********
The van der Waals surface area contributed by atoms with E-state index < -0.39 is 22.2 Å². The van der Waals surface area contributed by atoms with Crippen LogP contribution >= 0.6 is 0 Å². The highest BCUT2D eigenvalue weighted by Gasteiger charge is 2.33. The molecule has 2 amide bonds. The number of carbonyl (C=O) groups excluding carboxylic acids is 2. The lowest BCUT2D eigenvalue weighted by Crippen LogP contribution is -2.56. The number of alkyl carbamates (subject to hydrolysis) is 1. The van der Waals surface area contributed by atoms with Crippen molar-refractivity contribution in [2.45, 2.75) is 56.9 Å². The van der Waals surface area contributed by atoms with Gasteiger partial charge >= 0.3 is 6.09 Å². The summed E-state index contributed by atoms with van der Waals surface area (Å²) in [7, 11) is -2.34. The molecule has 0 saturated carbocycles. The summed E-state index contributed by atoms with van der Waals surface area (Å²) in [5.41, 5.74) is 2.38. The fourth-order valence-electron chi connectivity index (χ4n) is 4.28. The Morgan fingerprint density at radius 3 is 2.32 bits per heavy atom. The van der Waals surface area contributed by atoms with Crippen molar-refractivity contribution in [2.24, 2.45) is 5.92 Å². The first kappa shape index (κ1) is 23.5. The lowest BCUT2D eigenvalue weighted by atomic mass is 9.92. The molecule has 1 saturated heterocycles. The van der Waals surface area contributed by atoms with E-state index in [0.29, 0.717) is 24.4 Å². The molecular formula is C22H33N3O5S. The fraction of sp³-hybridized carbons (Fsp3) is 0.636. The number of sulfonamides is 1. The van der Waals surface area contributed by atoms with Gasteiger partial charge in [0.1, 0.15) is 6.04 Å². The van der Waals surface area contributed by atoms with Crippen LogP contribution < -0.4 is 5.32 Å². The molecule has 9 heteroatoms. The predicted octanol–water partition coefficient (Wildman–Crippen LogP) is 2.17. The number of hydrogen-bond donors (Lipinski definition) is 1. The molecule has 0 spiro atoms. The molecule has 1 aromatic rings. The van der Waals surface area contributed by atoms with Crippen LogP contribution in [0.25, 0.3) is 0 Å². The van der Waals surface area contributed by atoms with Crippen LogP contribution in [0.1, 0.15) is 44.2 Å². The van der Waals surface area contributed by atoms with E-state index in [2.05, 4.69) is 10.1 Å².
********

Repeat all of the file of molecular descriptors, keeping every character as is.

The van der Waals surface area contributed by atoms with E-state index < -0.39 is 22.2 Å². The van der Waals surface area contributed by atoms with Crippen LogP contribution >= 0.6 is 0 Å². The highest BCUT2D eigenvalue weighted by Gasteiger charge is 2.33. The molecule has 2 amide bonds. The number of carbonyl (C=O) groups excluding carboxylic acids is 2. The lowest BCUT2D eigenvalue weighted by Crippen LogP contribution is -2.56. The number of alkyl carbamates (subject to hydrolysis) is 1. The van der Waals surface area contributed by atoms with Crippen molar-refractivity contribution in [2.45, 2.75) is 56.9 Å². The van der Waals surface area contributed by atoms with Gasteiger partial charge >= 0.3 is 6.09 Å². The summed E-state index contributed by atoms with van der Waals surface area (Å²) in [7, 11) is -2.34. The molecule has 0 saturated carbocycles. The summed E-state index contributed by atoms with van der Waals surface area (Å²) in [5.41, 5.74) is 2.38. The fourth-order valence-electron chi connectivity index (χ4n) is 4.28. The Morgan fingerprint density at radius 3 is 2.32 bits per heavy atom. The van der Waals surface area contributed by atoms with Crippen molar-refractivity contribution in [2.24, 2.45) is 5.92 Å². The first kappa shape index (κ1) is 23.5. The lowest BCUT2D eigenvalue weighted by atomic mass is 9.92. The molecule has 1 saturated heterocycles. The van der Waals surface area contributed by atoms with E-state index in [0.29, 0.717) is 24.4 Å². The molecular formula is C22H33N3O5S. The fraction of sp³-hybridized carbons (Fsp3) is 0.636. The number of sulfonamides is 1. The van der Waals surface area contributed by atoms with Gasteiger partial charge in [0.1, 0.15) is 6.04 Å². The van der Waals surface area contributed by atoms with Crippen LogP contribution < -0.4 is 5.32 Å². The molecule has 9 heteroatoms. The predicted octanol–water partition coefficient (Wildman–Crippen LogP) is 2.17. The number of hydrogen-bond donors (Lipinski definition) is 1. The molecule has 0 spiro atoms. The molecule has 1 aromatic rings. The van der Waals surface area contributed by atoms with Crippen LogP contribution in [0.25, 0.3) is 0 Å². The van der Waals surface area contributed by atoms with Crippen LogP contribution in [0.1, 0.15) is 44.2 Å². The van der Waals surface area contributed by atoms with E-state index in [2.05, 4.69) is 10.1 Å².